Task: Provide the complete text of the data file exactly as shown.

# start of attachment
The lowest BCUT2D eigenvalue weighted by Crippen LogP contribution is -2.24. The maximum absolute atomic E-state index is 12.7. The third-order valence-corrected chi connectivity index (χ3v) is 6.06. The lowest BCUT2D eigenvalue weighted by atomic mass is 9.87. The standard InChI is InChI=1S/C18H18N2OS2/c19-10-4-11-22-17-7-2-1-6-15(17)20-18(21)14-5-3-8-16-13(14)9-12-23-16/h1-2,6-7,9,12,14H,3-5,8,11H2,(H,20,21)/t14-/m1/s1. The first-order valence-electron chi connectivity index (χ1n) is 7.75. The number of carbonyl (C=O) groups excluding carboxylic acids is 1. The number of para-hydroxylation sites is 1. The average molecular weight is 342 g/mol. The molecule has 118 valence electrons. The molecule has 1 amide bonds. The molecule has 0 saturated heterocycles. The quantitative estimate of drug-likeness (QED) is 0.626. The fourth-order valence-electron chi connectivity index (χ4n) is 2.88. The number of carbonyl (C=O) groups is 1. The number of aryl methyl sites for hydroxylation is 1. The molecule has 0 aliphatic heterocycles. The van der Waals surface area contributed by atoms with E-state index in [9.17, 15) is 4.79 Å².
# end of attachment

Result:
The lowest BCUT2D eigenvalue weighted by Crippen LogP contribution is -2.24. The maximum absolute atomic E-state index is 12.7. The third-order valence-corrected chi connectivity index (χ3v) is 6.06. The lowest BCUT2D eigenvalue weighted by atomic mass is 9.87. The standard InChI is InChI=1S/C18H18N2OS2/c19-10-4-11-22-17-7-2-1-6-15(17)20-18(21)14-5-3-8-16-13(14)9-12-23-16/h1-2,6-7,9,12,14H,3-5,8,11H2,(H,20,21)/t14-/m1/s1. The first-order valence-electron chi connectivity index (χ1n) is 7.75. The number of carbonyl (C=O) groups excluding carboxylic acids is 1. The number of para-hydroxylation sites is 1. The average molecular weight is 342 g/mol. The molecule has 118 valence electrons. The molecule has 1 amide bonds. The molecule has 0 saturated heterocycles. The quantitative estimate of drug-likeness (QED) is 0.626. The fourth-order valence-electron chi connectivity index (χ4n) is 2.88. The number of carbonyl (C=O) groups is 1. The number of aryl methyl sites for hydroxylation is 1. The molecule has 0 aliphatic heterocycles. The van der Waals surface area contributed by atoms with E-state index in [9.17, 15) is 4.79 Å².